Chris and Amy on Imagine This acted as our tour guides in the Abaco as they
have been here several times! We were sad to see them head
back to the
US but we had lots to look forward to yet in the Bahamas!
One of the things we are looking forward to is Derek's arrival!
Ahoy! Our boy!!
Below: Derek walking from the plane just after he arrived!
Leonard M. Thompson International Airport in Marsh Harbour is a small
but efficient airport and only a short taxi ride from our marina.
Examining Abaco's history, we see the name of Captain Leonard Thompson
appear time and time again. A World War II veteran, aviation pioneer and
businessman, Capt. Thompson worked as a commercial pilot, revolutionizing the
aviation industry and starting several airline companies.
Abaco is the 2nd largest island and its capital of Marsh Harbour is the 3rd largest city
in the Bahamas.
Abaco's population is about 23,000 and Marsh Harbour is bustling
with opportunity with a population
of roughly 6500-7000 people.
There is one traffic light in March Harbour and it was on our route to the
supermarket carries quite a large variety of food,
though it is expensive.
Normally they receive their stock
of fresh vegetables
and bread from the states,
one day each week.
If a person goes to the store
before the delivery day,
what is left has
been picked over for a week.
It was nice that the marina had bikes available so Derek could ride
one of the marina's bikes on our trip to the store. The streets are narrow
(the cars drive on the wrong side of the road)
and the sidewalks, where there are any, have lots of pot holes and
are very narrow as well. It all adds to the experience! As a mother, I hoped
Derek would be fine as he hadn't ridden here before. When I saw him taking
pictures with his phone while riding the bike, I knew he was fine! lol
We thought it was interesting that the REALLY ripe bananas
the not so ripe bananas.
Below: The pre-priced containers are priced as $1.00 each on the box
but the Bahamian price is $2.74.
Abaco contributes to the geographical portion of the Northern Bahamas encompassing 120-mile long
of islands and cays (pronounced keys) which span across 650 square miles of breathtaking beauty.
From island to island, The Bahamas is generous in its offering of marine marvels with pristine
by aquamarine waters where submerged under its depths are lively beds
reefs along with mysterious
blue holes and vast pine forests, nature trails,
and wetlands. Abaco seems to have it all.
We snorkeled at Mermaid reef. We were in awe of the beautiful reef with tons of fish,
which the crystal
clear water allowed us to clearly see, as we floated above the reef.
Like every Bahamian Island, there are beautiful views of the crystal clear waters,
beaches and natural wildlife all around the island.
While in the Bahamas, one of the
first things we noticed
is attitude. There is always tomorrow.
There are two kinds of time,
normal 24-hour daytime and island time.
We are on island time now.
said in the Wizard of OZ, "We are not in Kansas anymore, Toto!"
The customs of these island people are vastly different from our own and we must take this
as we deal with people in the Bahamas. We need to just enjoy the quiet peacefulness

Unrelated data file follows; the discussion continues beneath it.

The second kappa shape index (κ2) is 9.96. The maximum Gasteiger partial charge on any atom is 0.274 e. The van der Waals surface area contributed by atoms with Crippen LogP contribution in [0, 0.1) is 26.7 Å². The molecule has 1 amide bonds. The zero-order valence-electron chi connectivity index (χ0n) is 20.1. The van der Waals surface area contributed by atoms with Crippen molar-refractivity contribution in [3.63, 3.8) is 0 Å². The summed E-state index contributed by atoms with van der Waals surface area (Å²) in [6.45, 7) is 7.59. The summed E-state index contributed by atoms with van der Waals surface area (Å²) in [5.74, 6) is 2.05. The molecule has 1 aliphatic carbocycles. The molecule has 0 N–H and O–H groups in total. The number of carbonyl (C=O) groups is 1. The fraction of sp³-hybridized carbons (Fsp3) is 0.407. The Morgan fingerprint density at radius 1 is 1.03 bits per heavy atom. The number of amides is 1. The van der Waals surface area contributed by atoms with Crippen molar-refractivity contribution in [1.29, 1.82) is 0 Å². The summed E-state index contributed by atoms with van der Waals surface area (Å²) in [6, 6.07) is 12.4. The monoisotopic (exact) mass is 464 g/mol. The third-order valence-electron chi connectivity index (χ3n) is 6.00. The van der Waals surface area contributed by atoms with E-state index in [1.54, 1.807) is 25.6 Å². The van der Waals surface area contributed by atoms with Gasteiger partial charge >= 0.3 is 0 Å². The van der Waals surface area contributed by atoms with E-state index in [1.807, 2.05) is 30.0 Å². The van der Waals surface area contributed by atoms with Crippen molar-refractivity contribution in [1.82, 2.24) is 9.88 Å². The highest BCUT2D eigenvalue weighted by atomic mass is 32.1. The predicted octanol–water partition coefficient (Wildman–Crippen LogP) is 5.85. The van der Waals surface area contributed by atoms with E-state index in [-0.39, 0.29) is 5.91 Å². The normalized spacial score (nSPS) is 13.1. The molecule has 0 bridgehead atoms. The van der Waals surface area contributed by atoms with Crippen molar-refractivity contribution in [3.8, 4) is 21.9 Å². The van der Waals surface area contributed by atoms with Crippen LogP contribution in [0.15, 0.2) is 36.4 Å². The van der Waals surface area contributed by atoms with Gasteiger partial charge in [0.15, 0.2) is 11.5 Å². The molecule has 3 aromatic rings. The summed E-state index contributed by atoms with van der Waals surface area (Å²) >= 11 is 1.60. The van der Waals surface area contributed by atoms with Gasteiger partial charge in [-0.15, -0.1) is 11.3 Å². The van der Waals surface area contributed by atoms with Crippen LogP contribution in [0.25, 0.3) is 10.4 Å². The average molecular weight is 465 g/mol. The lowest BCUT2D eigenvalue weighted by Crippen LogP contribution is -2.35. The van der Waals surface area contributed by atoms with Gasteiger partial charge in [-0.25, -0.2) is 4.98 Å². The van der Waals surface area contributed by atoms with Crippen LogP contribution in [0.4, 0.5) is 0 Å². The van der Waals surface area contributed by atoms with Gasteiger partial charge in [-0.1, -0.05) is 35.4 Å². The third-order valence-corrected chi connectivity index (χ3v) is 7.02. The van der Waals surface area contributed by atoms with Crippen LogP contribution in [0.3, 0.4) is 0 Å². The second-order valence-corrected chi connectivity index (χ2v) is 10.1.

of this island paradise.
After all, we came here for the adventure of exploring a new land and people.
One day as we took the water taxi to the other side of the bay, we chatted with the water taxi driver
BTC (Bahamian Telephone Company) which was where we were wanting to go.
The driver said he thought the
business was only open on Tuesdays and this was not a Tuesday!
When we got to the office the 8 x 10 paper on
door stated the hours as 9:00 am - 4:30 pm,
Monday - Friday, but the door was locked. It was about 1:00 pm, thinking that perhaps they were
just closed for the noon hour, we ate lunch next door. When we checked the
BTC after our lunch,
the door was still locked. We decided that the water taxi driver knew what he was talking about.
We've heard of a bank that is open only from 12 noon to 1 PM on Thursday! That is it.
One day, per week, for one hour! How about working that job?
The US dollar is used interchangeably throughout the Bahamas in conjunction with their own dollar.
It is not
uncommon to receive our change in both US and Bahamian currency.
Tourism is a major source of income for many countries including The Bahamas.
Today, approximately six million visitors travel to The Bahamas yearly. Because of Tourism's
on a country's social, cultural, educational and economic sectors, it remains an important industry for
Abaco and The Bahamas. In fact, about 50% of all jobs in the Bahamas are related to Tourism.
They've upgraded the famous
"It's Better in The Bahamas" to "The Islands of The Bahamas...It Just Keeps Getting Better."
Derek enjoyed fishing and we enjoyed an all you could eat Snapper fish fry!
We took our dinghies across the bay and had lunch at Jamie's Place Restaurant & Ice Cream Parlour.
Jamie's serves delicious home-style food in a casual and friendly atmosphere. The small family run
restaurant is a restaurant where the locals eat. The prices here
were normal and the portions were large.
However, they were out of ice-cream!
We don't know what day of the week the ice-cream delivery comes in.
We ordered some Conch Fritters so Derek could taste them. Conch is pronounced Conk.
The traditional Bahamian Conch meat can eaten many different ways; raw in salads,
deep-fried as fritters, in chowders and gumbos and even in burgers. This wonderful
shellfish is delicious but so hard to find out side the Bahamas.
Pictured below is a conch shell after the meat is taken out.
We took the water taxi to Cracker P's and had a cracker of a time,
(like the Canadians would say). We met up with Steve and Debbie on Gypsies Palace here.
Bruce and Derek had a great time playing Score-Four.
All to soon it was time for Derek to fly back to the states.